Experimental Investigation of the Role of Relative Permeability and Wettability in Geological CO 2 Storage in Saline Aquifer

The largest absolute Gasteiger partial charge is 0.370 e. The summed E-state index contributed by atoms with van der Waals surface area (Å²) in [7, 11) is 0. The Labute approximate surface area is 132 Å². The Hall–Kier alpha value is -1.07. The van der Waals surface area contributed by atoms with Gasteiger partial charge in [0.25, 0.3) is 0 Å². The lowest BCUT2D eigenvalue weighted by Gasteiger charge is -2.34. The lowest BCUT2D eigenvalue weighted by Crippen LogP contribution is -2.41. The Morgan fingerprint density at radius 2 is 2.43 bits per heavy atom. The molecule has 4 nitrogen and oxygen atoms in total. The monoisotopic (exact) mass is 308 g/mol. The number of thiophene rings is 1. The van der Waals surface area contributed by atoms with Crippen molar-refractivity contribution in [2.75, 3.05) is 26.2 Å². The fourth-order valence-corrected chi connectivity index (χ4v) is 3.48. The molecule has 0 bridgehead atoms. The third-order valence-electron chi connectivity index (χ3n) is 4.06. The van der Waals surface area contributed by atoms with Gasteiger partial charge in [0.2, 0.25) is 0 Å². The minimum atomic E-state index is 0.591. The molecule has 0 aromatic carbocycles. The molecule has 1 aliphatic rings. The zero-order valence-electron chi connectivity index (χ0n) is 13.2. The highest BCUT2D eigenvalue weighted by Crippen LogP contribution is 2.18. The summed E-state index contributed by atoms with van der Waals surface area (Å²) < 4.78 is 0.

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The first task for carbon capture and storage is to find suitable locations to store CO2 safely and permanently. Saline aquifers are considered to be one of the best options for CO2 storage. This study can be divided into two sections. In the first part, sequestration of carbon dioxide in a saline aquifer which is located below Longyearbyen in Svalbard was evaluated. In the second part, the wettability behavior of CO2 at geological storage conditions on different minerals was investigated. A detailed study of petrophysical properties was performed on cores from shallow marine formation of late Triassic-mid Jurassic age. Experimental and numerical studies have been performed to evaluate CO2 storage capacity. A total of 52 samples of core material from one well (Dh4) were collected and tested to find the potential units for CO2 injection. Analysis of the results showed very poor porosity and permeability. This poses a serious challenge with respect to achieving viable levels of injectivity and injection pressure. For further investigation, two long (32 and 35 cm) sandstone samples were selected for laboratory core flooding experiments at reservoir conditions. Experimental protocol and detailed CO2-brine drainage and imbibition relative permeability data for these two samples of rock were provided. Capillary pressure measurements and simulation of the transient process was used to support the interpolation of the experimental flooding data. The results showed that CO2 can displace 30-40% of the brine in the core. CO2 dissolution in brine and formation of weak carbonic acid resulted in dissolution of calcite cement, reaction with iron minerals and induction of new micro fractures in the core. Severe hysteresis effects on one sample most likely resulted from changes in the rock composition. The relative permeability characteristics on these two low permeable samples showed that the presence of very small amounts of residual gas saturation in the core reduced the permeability to brine significantly. The capillary-sealing efficiency of the caprock is one of the major factors that control the safety of geological CO2 storage. Possible changes in wettability due to physical geochemical processes could possibly decrease the capillary entrance pressure and reduce the sealing integrity of the caprock. Changes in wettability have therefore been measured by measuring the CO2 contact angle on some selected minerals typical for reservoir rocks in the presence of brine at reservoir conditions. We present a set of CO2 contact angle data on the minerals representing reservoir and seal rock at pressure, temperature and salinity conditions, representative of a CO2 storage operation. Among these minerals, quartz, feldspar and calcite are strongly water wet with non-significant change in contact angle while the water wettability of muscovite mica changed from strongly water-wet to intermediate water-wet. Also wettability alteration of the CO2 as a function of time for calcite and muscovite mica at constant conditions was investigated. The water wettability of the calcite mineral did not change significantly at the time scale of the laboratory experiment while the wettability of mica definitely changed from strongly to intermediate water wet.